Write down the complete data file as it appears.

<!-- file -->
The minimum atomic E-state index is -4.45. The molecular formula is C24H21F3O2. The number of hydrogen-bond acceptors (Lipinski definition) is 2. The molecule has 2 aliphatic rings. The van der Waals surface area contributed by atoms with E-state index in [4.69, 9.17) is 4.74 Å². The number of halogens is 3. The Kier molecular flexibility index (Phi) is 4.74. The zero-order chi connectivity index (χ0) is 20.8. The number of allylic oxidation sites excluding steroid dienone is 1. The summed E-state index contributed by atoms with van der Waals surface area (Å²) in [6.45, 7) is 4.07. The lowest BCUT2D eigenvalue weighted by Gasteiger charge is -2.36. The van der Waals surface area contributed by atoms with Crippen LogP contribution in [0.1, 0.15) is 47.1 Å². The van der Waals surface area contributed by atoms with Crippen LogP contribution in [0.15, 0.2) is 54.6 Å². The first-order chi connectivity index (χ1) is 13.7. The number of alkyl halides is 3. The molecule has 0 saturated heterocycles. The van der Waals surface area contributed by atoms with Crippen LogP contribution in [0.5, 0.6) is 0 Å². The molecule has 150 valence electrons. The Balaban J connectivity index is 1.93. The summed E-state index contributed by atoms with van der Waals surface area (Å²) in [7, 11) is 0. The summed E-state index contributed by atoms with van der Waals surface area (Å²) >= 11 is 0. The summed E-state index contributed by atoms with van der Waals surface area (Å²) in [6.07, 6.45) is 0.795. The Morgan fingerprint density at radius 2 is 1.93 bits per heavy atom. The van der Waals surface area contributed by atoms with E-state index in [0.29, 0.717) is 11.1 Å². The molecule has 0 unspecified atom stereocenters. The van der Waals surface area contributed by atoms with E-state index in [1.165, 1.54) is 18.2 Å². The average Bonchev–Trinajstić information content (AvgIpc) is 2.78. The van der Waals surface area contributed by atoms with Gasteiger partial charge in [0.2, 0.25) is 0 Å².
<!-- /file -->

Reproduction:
The minimum atomic E-state index is -4.45. The molecular formula is C24H21F3O2. The number of hydrogen-bond acceptors (Lipinski definition) is 2. The molecule has 2 aliphatic rings. The van der Waals surface area contributed by atoms with E-state index in [4.69, 9.17) is 4.74 Å². The number of halogens is 3. The Kier molecular flexibility index (Phi) is 4.74. The zero-order chi connectivity index (χ0) is 20.8. The number of allylic oxidation sites excluding steroid dienone is 1. The summed E-state index contributed by atoms with van der Waals surface area (Å²) in [6.45, 7) is 4.07. The lowest BCUT2D eigenvalue weighted by Gasteiger charge is -2.36. The van der Waals surface area contributed by atoms with Crippen LogP contribution in [0.1, 0.15) is 47.1 Å². The van der Waals surface area contributed by atoms with Crippen LogP contribution in [0.15, 0.2) is 54.6 Å². The first-order chi connectivity index (χ1) is 13.7. The number of alkyl halides is 3. The molecule has 0 saturated heterocycles. The van der Waals surface area contributed by atoms with Crippen LogP contribution in [0.5, 0.6) is 0 Å². The molecule has 150 valence electrons. The Balaban J connectivity index is 1.93. The summed E-state index contributed by atoms with van der Waals surface area (Å²) in [7, 11) is 0. The summed E-state index contributed by atoms with van der Waals surface area (Å²) >= 11 is 0. The summed E-state index contributed by atoms with van der Waals surface area (Å²) in [6.07, 6.45) is 0.795. The Morgan fingerprint density at radius 2 is 1.93 bits per heavy atom. The van der Waals surface area contributed by atoms with E-state index in [0.29, 0.717) is 11.1 Å². The molecule has 0 unspecified atom stereocenters. The van der Waals surface area contributed by atoms with E-state index in [1.165, 1.54) is 18.2 Å². The average Bonchev–Trinajstić information content (AvgIpc) is 2.78. The van der Waals surface area contributed by atoms with Gasteiger partial charge in [0.2, 0.25) is 0 Å².